Furthermore, Dr. Wu plays a leadership role in research activities at UTMB as a member of Institutional Review Board (IRB) and the General Clinical Research Center Advisory Committee. She is a member of the Center for Addition Research at UTMB. She has published book chapters on substance abuse and is published in many peer-reviewed journals such as Addictive Behaviors, American Journal on Addictions, Journal of Addictive Diseases, Substance Use and Misuse, Annual of Epidemiology, and Preventive Medicine. In addition to her scientific achievements, she is also well connected in the community and serves on the boards of directors for and collaborates with many community agencies (eg, Gulf Coast Center and the Alcohol/Drug Abuse Women’s Center in Galveston, Santa Maria in Houston, Franklin House in Beaumont, and Triangle AIDS Foundation in Beaumont).


Future Research Interests

Dr. Wu plans to continue her research on stress and health in young, low income women. She is committed to developing assessment tools and invention strategies for clinical use to reduce risk behaviors and improve health among women of reproductive ages.


Relevance to the WRHR Career Development Center

All areas of research by Dr. Wu relate to issues directly relevant to women, thus, providing information of value to obstetrician/gynecologists who are planning a research career. Dr. Wu’s investigations offer an opportunity for an exposure to health issues that have been found to impact areas of reproductive health. Knowledge of these issues may improve an ob/gyn’s provision of care to women from lower income levels as well as those with histories of substance use or abuse.


Chandrasekhar Yallampalli, DVM, PhD
(Research Director; Director, Cell Biology & Physiology Core)
Professor, Departments of Obstetrics & Gynecology and Cell Biology & Neurosciences


Research Accomplishments

Dr. Yallampalli’s research interests have focused on four major areas: 1) the role of nitric oxide (NO), calcitonin gene-related peptide (CGRP), and adrenomedullin (AM) in uterine physiology and in bone mineral metabolism; 2) the role of CGRP and AM in vascular adaptations during pregnancy; 3) the role of NO in the regulation of uteroplacental infection and fetal growth; and 4) fetal programming of adult diseases. His original studies demonstrating the role of the NO system in the uterus in maintaining uterine quiescence during pregnancy has stimulated major interests in this area. His laboratory, using various pharmacological, biochemical, and molecular biological methods and in vivo manipulations, demonstrated that NO is generated in the uterus and both NO generation and its effects on relaxation of the uterus are substantially increased during pregnancy and decreased at term. These studies by Dr. Yallampalli have provided fundamental understanding on the involvement of NO systems in the uterine quiescence during pregnancy. Subsequent in vivo studies by Dr. Yallampalli demonstrated that inhibition of NO synthesis, together with reduced progesterone action, leads to preterm labor and delivery and that NO donors can prevent preterm labor induced by prostaglandin F2a in rats. These studies provide a functional role for NO in maintaining uterine quiescence during pregnancy. In addition, Dr. Yallampalli’s studies have demonstrated that exogenously administered NO donors can reverse loss in bone density and that beneficial effects of estradiol on the bone appeared to be mediated through the NO system, providing a novel mechanism for estradiol action in this tissue.


Dr. Yallampalli’s studies are fundamental in developing an in vivo animal model for studies on preeclampsia in humans. Using this model, a variety of agents was screened for their effectiveness in reversing signs of preeclampsia. One of the peptides that Dr. Yallampalli tested was calcitonin gene-related peptide (CGRP). CGRP not only reversed the hypertension, but also the fetal effects in those animals in which hypertension was induced. These studies of Dr. Yallampalli demonstrate that CGRP plays a compensatory vasodilator role during pregnancy and that the vasodilator effects of CGRP are regulated by progesterone, providing a novel mechanism for blood pressure regulation by steroid hormones in the female. In addition, Dr. Yallampalli, in collaboration with Dr. Yuan-Lin Dong, has demonstrated that the umbilical and placental chorionic vessel vasorelaxation to CGRP is compromised in preeclamptic patients.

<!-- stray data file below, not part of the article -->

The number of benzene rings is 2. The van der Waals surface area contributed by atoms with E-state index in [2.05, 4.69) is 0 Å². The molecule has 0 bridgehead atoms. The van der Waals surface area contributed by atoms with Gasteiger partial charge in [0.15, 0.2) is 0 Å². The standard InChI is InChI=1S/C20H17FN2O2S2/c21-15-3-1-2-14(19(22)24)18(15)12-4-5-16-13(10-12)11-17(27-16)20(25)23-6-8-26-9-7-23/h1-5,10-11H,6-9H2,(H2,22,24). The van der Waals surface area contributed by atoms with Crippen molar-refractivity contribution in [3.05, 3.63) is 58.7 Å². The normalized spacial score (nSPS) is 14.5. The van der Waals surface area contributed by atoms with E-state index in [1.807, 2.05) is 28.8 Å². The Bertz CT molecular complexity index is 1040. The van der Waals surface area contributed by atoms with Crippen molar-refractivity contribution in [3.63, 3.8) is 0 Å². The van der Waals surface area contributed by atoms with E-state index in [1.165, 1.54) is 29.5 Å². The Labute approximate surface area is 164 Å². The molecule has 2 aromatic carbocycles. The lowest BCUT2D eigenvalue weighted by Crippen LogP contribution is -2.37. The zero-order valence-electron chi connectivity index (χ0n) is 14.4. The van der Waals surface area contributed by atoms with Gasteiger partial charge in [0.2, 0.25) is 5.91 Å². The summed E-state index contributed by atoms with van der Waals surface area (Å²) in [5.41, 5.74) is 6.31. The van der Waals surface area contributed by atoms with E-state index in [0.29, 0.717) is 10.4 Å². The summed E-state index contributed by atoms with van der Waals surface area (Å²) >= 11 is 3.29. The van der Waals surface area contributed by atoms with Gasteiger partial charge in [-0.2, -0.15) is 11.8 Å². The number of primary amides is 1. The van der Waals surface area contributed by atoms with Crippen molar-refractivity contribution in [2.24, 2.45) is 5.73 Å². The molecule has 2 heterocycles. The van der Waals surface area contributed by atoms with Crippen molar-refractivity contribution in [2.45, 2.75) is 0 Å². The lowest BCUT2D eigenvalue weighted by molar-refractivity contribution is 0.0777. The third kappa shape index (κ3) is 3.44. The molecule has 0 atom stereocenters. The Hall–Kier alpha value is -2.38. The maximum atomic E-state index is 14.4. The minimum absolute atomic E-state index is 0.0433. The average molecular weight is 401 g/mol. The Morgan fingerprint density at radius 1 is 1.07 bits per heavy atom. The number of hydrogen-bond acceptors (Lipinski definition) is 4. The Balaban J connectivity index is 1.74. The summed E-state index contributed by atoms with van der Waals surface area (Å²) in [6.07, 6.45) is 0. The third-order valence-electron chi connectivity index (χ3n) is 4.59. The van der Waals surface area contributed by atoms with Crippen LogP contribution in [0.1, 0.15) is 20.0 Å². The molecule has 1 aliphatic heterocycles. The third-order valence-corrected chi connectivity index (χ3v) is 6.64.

Recent studies have demonstrated that adrenomedullin and Intermedin are also potent vasodilator peptides during pregnancy and play a role in vascular adaptations.  Additionally, both these peptides appeared to be necessary for normal placental function and fetal growth as their antagonists have been shown to reduce fetal growth. Dr. Yallampalli’s studies have shown gender-specific differences in vascular reactivity and hypertension induced in the adult offspring of low protein fed mothers.


Future Research Interests

Dr. Yallampalli’s future research will focus on the hormonal and pregnancy regulation of uterine CGRP, AM and Intermedin systems in the maintenance of uterine quiescence and initiation of labor. This effort will include molecular studies on the regulation of CGRP receptor components of family peptides as well as second messenger expressions in the uterus. In the studies on the role of CGRP family peptides in regulating vascular functions in the female and during pregnancy, he is focused on the molecular mechanisms involved in the gene regulation and receptors for CGRP peptides in various vascular beds. In addition, these studies will also include measurements of systemic and regional hemodynamics and their regulation by steroid hormones and CGRP. Another area of current interest is to determine the role and the mechanism of CGRP family peptide involvement in fetal growth restriction and placental function. Finally mechanisms through which NO plays a role as a host defense to restrict infection in the uterus is an area of recent focus in Dr. Yallampalli’s research.